A third-round project pick by the Jets in 2005, Pouha blossomed under Rex Ryan, a true defensive line guru. In 2009 and 2010, Pouha filled in admirably for the injured Kris Jenkins, proving his worth as a viable starter.
It all came together for Pouha in 2011, who was snubbed from the Pro Bowl and All-Pro team that year, and it couldn’t have come at a better time for the impending free agent to be.
In March of 2012, the Jets locked up Pouha to a three-year, $15 million with $9.5 million guaranteed.
Unfortunately for Pouha and the Jets, nagging back issues slowed him down this past season, and he was not able to approach anywhere near the level of play he and the Jets had become accustomed to.
Pouha has always been a unique case of a late bloomer with an indeterminable window for success.
A member of the Church of the Latter-day Saints, Pouha entered the league as a project player in part because he was a 26-year-old rookie, due to a two-year Mormon mission he partook in after high school.
Now 34-years-old, it’s very tough for the Jets to know how much longer that the can rely on Pouha to anchor the middle of their defensive line, especially after his alarming back woes in 2012.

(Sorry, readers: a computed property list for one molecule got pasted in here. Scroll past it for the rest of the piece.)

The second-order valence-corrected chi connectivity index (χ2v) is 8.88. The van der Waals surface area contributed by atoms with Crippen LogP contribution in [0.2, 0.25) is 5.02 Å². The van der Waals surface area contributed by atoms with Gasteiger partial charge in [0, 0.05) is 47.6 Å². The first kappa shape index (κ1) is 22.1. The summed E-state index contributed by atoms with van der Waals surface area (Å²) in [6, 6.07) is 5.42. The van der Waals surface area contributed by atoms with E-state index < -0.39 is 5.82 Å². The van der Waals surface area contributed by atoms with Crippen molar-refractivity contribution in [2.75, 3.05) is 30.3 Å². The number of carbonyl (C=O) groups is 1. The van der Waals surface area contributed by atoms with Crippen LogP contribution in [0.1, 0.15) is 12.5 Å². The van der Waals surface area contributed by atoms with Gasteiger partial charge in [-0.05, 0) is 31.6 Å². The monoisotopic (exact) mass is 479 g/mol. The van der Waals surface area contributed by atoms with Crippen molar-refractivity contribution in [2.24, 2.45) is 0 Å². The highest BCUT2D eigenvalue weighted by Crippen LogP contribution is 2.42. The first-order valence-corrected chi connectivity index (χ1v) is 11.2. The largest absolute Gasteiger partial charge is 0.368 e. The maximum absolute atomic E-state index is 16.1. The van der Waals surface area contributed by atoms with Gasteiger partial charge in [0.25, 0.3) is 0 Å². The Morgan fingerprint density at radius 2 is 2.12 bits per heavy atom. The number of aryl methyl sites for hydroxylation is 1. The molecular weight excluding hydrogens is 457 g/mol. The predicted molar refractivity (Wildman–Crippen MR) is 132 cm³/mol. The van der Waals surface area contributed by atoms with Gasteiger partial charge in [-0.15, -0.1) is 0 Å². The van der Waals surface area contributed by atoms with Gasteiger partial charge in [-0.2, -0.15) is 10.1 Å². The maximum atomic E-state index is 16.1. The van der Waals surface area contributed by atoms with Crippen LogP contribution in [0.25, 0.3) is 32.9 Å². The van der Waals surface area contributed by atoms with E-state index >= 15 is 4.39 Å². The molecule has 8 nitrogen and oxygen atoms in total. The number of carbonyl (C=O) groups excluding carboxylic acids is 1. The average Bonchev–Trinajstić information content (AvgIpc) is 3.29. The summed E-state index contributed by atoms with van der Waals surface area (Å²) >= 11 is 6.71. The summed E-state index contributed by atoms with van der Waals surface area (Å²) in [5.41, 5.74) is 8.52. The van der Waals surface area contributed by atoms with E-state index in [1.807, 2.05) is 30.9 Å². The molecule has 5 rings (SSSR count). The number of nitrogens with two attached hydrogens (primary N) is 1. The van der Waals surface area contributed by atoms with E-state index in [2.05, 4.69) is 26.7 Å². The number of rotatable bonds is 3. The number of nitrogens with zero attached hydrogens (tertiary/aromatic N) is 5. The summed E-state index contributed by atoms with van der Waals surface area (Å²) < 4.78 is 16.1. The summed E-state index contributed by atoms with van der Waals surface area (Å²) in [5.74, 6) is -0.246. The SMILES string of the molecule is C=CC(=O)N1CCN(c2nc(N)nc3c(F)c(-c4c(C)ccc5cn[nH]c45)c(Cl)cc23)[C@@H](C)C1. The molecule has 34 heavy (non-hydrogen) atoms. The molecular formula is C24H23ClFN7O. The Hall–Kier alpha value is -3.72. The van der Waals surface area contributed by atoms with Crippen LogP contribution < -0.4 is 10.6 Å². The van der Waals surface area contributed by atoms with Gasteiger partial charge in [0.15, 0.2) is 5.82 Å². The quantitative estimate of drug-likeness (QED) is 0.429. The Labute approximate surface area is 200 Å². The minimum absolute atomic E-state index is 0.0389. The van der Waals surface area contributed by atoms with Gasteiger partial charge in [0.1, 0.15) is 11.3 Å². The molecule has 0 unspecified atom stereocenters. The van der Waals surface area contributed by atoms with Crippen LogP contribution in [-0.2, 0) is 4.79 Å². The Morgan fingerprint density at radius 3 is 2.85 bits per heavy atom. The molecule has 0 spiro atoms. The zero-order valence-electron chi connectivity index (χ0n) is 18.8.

Pouha’s back issues flared up once before in the past, most notably during the 2010-11 postseason. The Jets’ January 2011 loss in the AFC Championship game was due in large part to Pouha’s ineffectiveness.
However, Pouha recovered and had a career year the following season, so it’s hard to pinpoint exactly how the back issues will affect him going into 2013 and beyond.
For what it’s worth, Pouha is due just under $5 million in base salary this upcoming season, which could put him in danger of being a salary cap casualty this off-season, as a few of his teammates likely will be.
If the Jets do decide to cut him loose, who plays nose tackle next season? Pouha’s partner in crime, Mike DeVito, is an impending free agent. He filled in admirably for Pouha in 2012, and I’ve vouched for his return.
The other nose tackles on the roster are 25-year-old Kenrick Ellis, himself a third-round pick back in 2009, and Damon Harrison, a 24-year-old who made the team as an undrafted rookie last season.
The Jets will have to decide if Ellis and Harrison can handle the load, or if Pouha and/or DeVito are worth keeping around for the foreseeable future. Cutting Pouha and then re-signing him for less is not out of the question.
Pouha is a fan favorite, and it wasn’t all that long ago that he was an elite player at his position. However, it’s pretty clear that if the Jets bring him back in 2013, they better make sure they have a contingency plan.